On Friday, New York-based startup Renalytix AI, maker of a clinical diagnostic that uses artificial intelligence to diagnose for kidney disease, landed $29 million in funding. This news coincides with Renalytix AI’s announcement that it will now be publicly traded on the London Stock Exchange.
Looking ahed, the company said the new money will be used to help it develop two products designed for early kidney disease detection and transplant management, including organ rejection. The first of its diagnostic tests, called KidneyIntelIX, is slated for a 2019 launch date. However, it still needs to go through FDA regulatory review.
KidneyIntellX was was born out of a partnership between the startup and the Icahn School of Medicine at Mount Sinai that was announced last May. As part of the deal Mount Sinai is also one of the shareholders in the company. The deal also let the company access Mount Sinai’s data warehouse, which has over three million patient records and 43,000 patient records in the BioMe BioBank repository.
Why it matters
The National Institutes of Health reports that more than 661,000 Americans have kidney failure and 193,000 have undergone a kidney transplant.
"Kidney disease is a major challenge for healthcare systems around the globe," Dr. Barbara Murphy, dean for Clinical Integration and Population Health at the Icahn School of Medicine at Mount Sinai, as well as a member a of the RenalytixAI's scientific advisory board, said in a statement. "We're responding to this critical unmet need by developing two products that will identify patients at risk for kidney disease progression and dialysis, and categorize the type of risk that will be experienced by kidney transplant patients.”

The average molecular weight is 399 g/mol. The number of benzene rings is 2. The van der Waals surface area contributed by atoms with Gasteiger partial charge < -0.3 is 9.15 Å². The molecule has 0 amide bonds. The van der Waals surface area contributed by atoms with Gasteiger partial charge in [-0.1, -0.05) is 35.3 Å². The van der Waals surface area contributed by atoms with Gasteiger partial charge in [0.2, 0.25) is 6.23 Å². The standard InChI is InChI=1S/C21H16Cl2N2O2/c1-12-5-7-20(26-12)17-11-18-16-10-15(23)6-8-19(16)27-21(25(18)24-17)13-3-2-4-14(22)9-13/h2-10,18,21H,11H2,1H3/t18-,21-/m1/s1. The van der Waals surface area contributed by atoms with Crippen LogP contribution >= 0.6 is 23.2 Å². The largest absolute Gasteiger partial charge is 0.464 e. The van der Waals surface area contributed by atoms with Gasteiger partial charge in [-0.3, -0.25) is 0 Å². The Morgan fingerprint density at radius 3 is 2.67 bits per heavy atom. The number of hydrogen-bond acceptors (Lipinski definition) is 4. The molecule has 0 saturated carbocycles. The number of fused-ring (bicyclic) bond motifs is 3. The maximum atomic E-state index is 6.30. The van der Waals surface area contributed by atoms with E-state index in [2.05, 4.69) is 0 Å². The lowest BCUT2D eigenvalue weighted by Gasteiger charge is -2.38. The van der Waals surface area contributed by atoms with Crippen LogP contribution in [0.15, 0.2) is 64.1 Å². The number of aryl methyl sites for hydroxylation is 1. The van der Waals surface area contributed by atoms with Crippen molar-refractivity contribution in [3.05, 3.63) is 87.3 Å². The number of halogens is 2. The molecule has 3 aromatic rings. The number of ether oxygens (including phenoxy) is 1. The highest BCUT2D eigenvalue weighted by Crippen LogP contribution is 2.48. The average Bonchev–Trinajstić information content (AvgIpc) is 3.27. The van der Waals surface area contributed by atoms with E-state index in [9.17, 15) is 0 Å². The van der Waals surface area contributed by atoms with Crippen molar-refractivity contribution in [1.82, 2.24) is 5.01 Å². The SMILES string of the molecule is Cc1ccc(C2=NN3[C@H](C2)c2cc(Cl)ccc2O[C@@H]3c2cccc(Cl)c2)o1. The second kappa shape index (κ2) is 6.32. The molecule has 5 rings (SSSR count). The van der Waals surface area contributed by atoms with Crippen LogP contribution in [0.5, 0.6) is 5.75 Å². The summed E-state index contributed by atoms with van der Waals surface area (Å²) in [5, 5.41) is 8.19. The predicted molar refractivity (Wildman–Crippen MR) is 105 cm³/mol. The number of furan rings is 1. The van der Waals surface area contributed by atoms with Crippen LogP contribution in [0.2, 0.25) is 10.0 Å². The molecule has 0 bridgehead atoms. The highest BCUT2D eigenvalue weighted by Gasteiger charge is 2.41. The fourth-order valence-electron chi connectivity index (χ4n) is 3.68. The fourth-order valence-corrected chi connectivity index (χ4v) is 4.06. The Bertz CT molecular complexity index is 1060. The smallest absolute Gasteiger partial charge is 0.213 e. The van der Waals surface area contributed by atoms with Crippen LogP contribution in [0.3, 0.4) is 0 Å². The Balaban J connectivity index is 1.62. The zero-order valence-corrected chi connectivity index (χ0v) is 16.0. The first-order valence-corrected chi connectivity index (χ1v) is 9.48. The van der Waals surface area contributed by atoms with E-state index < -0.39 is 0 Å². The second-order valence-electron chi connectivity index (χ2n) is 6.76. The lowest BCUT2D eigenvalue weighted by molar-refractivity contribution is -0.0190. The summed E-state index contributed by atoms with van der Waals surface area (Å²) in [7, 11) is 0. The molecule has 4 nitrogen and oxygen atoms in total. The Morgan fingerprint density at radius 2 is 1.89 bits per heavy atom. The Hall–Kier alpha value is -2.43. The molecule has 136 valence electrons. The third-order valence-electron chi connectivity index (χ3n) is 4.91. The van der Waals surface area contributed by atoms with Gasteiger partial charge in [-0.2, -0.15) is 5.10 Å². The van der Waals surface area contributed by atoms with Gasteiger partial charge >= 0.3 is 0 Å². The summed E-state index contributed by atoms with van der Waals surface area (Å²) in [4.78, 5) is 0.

What's the trend
The uses for AI have been growing and growing, but diagnostics is an area that has had seen a lot of interest. The field has also seen its share of funding — with medical imaging in particular seeing a lot of action. In October Visla Labs, an AI-powered medical imaging diagnostic startup, landed $3 million in seed funding. But they aren’t alone — Israel-based Zebra Medical Vision, for instance, brought in $30 million in June, while another Israel-based startup AiDoc received $7 million last year.
But that isn’t the only use for AI in diagnostics. In September IDX, maker of autonomous AI diagnostic tool for diabetic retinopathy, landed $33 million in Series A funding.
On the record
"We're pleased to be collaborating with RenalytixAI, an emerging industry leader in healthcare AI, on the development of breakthrough prognostics and diagnostics for renal disease," Erik Lium, executive vice president of Mount Sinai Innovation Partners, said in a statement. "Renal disease represents an increasing healthcare crisis globally, and early detection and intervention can change the course of this disease."
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